The second week of Advent is the week that we focus on Love. When I was in seminary, my final assignment in Introduction to Theology was to write a paper. Here are the instructions we were given: “Write an 8-10 page paper about the Doctrine of Love.” That was it. No particular argument we were supposed to make. No specific readings to compare and contrast. No historical analysis that we needed to support. It was completely open-ended. I think about that paper quite a bit. I remember how stressful it was to sit down to write without parameters. Write about love. The only way I could wrap my brain around it was to think about different ways we experience and show love. I used quotes from songs, books and movies to separate each section. As I sat to write this different type of open-ended assignment, I thought about that paper and decided to use songs as a framework for love. There is a playlist at the bottom of this post, but I wanted to share why I chose some of them as well.
The first song I thought of was “Love Divine, All Loves Excelling” by Charles Wesley. The first verse is:
Love divine, all loves excelling,
joy of heaven, to earth come down;
fix in us thy humble dwelling;
all thy faithful mercies crown!
Jesus, thou art all compassion,
pure, unbounded love thou art;
visit us with thy salvation;
enter every trembling heart.
It begins by immediately saying that Jesus is love come to earth and goes on to call him “pure, unbounded love.” That phrase is what sticks with me most. What does “unbounded love” look like? And is it possible for us to show that same kind of love to our neighbors? Because I think this hymn is a great reminder of God’s love, a different version also is the last song on the playlist.
The next song is “Many Ways to Say I Love You,” written by Fred Rogers. Yes, that Fred Rogers. He sang this song on his show many times over the years, and it has also been sung on Daniel Tiger’s Neighborhood. It is followed by “Little Things With Great Love,” sung by Audrey Assad. Both of these songs remind us that while love can be a grand gesture—like God sending Jesus to us—love can also look like singing a song to someone or holding someone’s hand when they are scared.
“Wedding Song (There Is Love)” has been one of my favorites for a very long time (and it’s one of the songs I quoted in that final paper). “For whenever two of more of you are gathered in his name, there is love.” What a reminder that God works through small groups as well as large groups. Any time we are together in the name of God, love is present.
“I Come With Love,” written and performed Harry Connick, Jr., is from one of his Christmas albums. In it, he tells the story of Jesus and reminds us that Jesus came to us with love.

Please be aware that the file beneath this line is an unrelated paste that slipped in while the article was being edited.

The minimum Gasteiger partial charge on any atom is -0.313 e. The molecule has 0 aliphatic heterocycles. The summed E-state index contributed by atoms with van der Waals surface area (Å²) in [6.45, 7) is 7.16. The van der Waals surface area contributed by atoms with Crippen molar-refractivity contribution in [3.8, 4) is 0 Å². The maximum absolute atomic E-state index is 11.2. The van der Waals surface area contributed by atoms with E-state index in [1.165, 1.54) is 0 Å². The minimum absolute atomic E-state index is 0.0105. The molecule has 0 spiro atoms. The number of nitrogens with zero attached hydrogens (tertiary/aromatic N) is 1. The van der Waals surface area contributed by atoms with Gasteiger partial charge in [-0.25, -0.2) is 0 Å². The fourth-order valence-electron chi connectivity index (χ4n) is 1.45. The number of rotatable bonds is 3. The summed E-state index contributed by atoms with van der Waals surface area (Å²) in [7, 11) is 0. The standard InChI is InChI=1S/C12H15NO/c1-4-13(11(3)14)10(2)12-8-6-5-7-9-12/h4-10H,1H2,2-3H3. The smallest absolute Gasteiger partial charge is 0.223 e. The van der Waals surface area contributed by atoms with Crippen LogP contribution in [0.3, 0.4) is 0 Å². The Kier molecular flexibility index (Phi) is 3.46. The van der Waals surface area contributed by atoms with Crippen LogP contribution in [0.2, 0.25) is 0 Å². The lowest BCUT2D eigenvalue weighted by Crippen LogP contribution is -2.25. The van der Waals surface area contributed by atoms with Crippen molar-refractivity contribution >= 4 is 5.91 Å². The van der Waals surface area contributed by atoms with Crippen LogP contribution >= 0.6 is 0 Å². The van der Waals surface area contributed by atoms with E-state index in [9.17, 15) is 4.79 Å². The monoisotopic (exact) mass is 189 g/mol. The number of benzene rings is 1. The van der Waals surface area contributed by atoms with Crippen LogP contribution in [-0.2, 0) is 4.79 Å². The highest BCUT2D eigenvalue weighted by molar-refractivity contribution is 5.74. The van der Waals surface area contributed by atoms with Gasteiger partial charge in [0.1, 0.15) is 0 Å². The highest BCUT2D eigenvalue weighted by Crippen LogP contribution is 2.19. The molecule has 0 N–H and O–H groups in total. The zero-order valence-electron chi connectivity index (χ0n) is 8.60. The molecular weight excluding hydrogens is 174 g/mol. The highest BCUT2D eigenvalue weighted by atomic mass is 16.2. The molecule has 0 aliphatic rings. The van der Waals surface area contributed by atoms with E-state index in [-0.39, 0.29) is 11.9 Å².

“Perhaps Love,” written and performed by John Denver, has made its way onto many of my playlists over the years. Each time, it’s for a different reason, which seems very fitting for this song. This time, it’s on the list because of the many ways he describes love. For example:
Love to some is like a cloud, to some as strong as steel
For some a way of living, for some a way to feel.
And some say love is holding on and some say letting go
And some say love is everything, and some say they don’t know.
The imagery varies from gentle to strong to sadness to longing to memory. It covers so many different ways love can look and feel. I appreciate the reminder that love is not one size fits all. It doesn’t work that way for people, and it certainly doesn’t work that way for God.
The next song, U2’s “Window in the Skies” is one I associate with Easter. It talks about an empty tomb and repeats “Can’t you see what love has done?” There is action associated with love. Love has done something and will continue to do things.
The Highwomen released “Crowded Table” last fall. Right after its release, it was shared all over social media. The message of a crowded table resonates with people. I think we all just want to feel what they sing about: “a place by the fire for everyone” and “everyone belongs.” They also remind us:
If we want a garden,
We’re gonna have to sow the seed.
Plant a little happiness
Let the roots run deep.
If it’s love that we give,
Then it’s love that we reap.
I grew up with A Christmas Together, an album with John Denver and The Muppets from their TV Christmas special. It wasn’t Christmas in our house without this record, later cassette, later CD. My favorite songs on the album have changed over the years, and “The Christmas Wish” is currently in my top two. When Kermit sings “I don’t know if you believe in Christmas, or if you have presents underneath a Christmas tree, but if you believe in love that will be more than enough for you to come and celebrate with me,” it hits me right in the heart. That is what I believe God wants us to be like. To be so generous in our celebrations and our joy that we share it with anyone. I also appreciate that Kermit sings that believing in love is enough. That’s the starting point for so many people. We love because God first loved us (John 4:19). Love is where we start. Love is where we grow. Love is our ultimate goal. How wonderful that love is big enough for all of us and for all these different expressions!